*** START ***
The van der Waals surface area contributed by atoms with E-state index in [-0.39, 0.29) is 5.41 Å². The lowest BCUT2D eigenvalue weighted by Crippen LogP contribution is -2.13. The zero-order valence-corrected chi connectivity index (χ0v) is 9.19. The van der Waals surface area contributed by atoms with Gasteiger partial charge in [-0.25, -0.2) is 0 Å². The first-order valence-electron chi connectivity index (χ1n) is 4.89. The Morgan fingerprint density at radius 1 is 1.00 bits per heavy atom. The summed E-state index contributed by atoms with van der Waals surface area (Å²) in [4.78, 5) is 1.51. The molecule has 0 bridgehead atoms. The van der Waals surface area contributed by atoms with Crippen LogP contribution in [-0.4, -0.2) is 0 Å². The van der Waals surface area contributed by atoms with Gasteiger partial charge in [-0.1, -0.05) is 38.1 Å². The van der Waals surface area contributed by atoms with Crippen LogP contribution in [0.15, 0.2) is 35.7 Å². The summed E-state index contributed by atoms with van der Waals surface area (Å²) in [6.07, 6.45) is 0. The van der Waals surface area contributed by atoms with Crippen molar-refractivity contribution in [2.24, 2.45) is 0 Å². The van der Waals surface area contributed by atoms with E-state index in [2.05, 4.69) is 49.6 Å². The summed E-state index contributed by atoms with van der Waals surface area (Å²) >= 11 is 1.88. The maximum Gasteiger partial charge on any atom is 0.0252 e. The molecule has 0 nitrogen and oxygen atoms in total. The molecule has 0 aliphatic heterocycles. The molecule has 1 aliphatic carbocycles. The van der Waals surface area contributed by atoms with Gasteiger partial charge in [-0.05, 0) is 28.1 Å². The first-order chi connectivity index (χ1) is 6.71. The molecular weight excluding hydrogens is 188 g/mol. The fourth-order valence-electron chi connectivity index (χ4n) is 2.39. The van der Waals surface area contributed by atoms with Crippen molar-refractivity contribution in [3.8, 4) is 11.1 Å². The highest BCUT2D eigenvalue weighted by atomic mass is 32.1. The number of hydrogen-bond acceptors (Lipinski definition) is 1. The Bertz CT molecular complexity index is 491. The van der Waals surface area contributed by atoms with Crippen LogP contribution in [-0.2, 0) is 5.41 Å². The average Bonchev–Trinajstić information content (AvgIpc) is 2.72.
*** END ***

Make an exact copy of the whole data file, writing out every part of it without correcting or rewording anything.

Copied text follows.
The van der Waals surface area contributed by atoms with E-state index in [-0.39, 0.29) is 5.41 Å². The lowest BCUT2D eigenvalue weighted by Crippen LogP contribution is -2.13. The zero-order valence-corrected chi connectivity index (χ0v) is 9.19. The van der Waals surface area contributed by atoms with Gasteiger partial charge in [-0.25, -0.2) is 0 Å². The first-order valence-electron chi connectivity index (χ1n) is 4.89. The Morgan fingerprint density at radius 1 is 1.00 bits per heavy atom. The summed E-state index contributed by atoms with van der Waals surface area (Å²) in [4.78, 5) is 1.51. The molecule has 0 bridgehead atoms. The van der Waals surface area contributed by atoms with Crippen LogP contribution in [-0.4, -0.2) is 0 Å². The van der Waals surface area contributed by atoms with Gasteiger partial charge in [-0.1, -0.05) is 38.1 Å². The van der Waals surface area contributed by atoms with Crippen LogP contribution in [0.15, 0.2) is 35.7 Å². The summed E-state index contributed by atoms with van der Waals surface area (Å²) in [6.07, 6.45) is 0. The van der Waals surface area contributed by atoms with Crippen molar-refractivity contribution in [2.24, 2.45) is 0 Å². The van der Waals surface area contributed by atoms with E-state index in [2.05, 4.69) is 49.6 Å². The summed E-state index contributed by atoms with van der Waals surface area (Å²) >= 11 is 1.88. The maximum Gasteiger partial charge on any atom is 0.0252 e. The molecule has 0 nitrogen and oxygen atoms in total. The molecule has 0 aliphatic heterocycles. The molecule has 1 aliphatic carbocycles. The van der Waals surface area contributed by atoms with Gasteiger partial charge in [-0.05, 0) is 28.1 Å². The first-order chi connectivity index (χ1) is 6.71. The molecular weight excluding hydrogens is 188 g/mol. The fourth-order valence-electron chi connectivity index (χ4n) is 2.39. The van der Waals surface area contributed by atoms with Crippen molar-refractivity contribution in [3.8, 4) is 11.1 Å². The highest BCUT2D eigenvalue weighted by atomic mass is 32.1. The number of hydrogen-bond acceptors (Lipinski definition) is 1. The Bertz CT molecular complexity index is 491. The van der Waals surface area contributed by atoms with Crippen LogP contribution in [-0.2, 0) is 5.41 Å². The average Bonchev–Trinajstić information content (AvgIpc) is 2.72.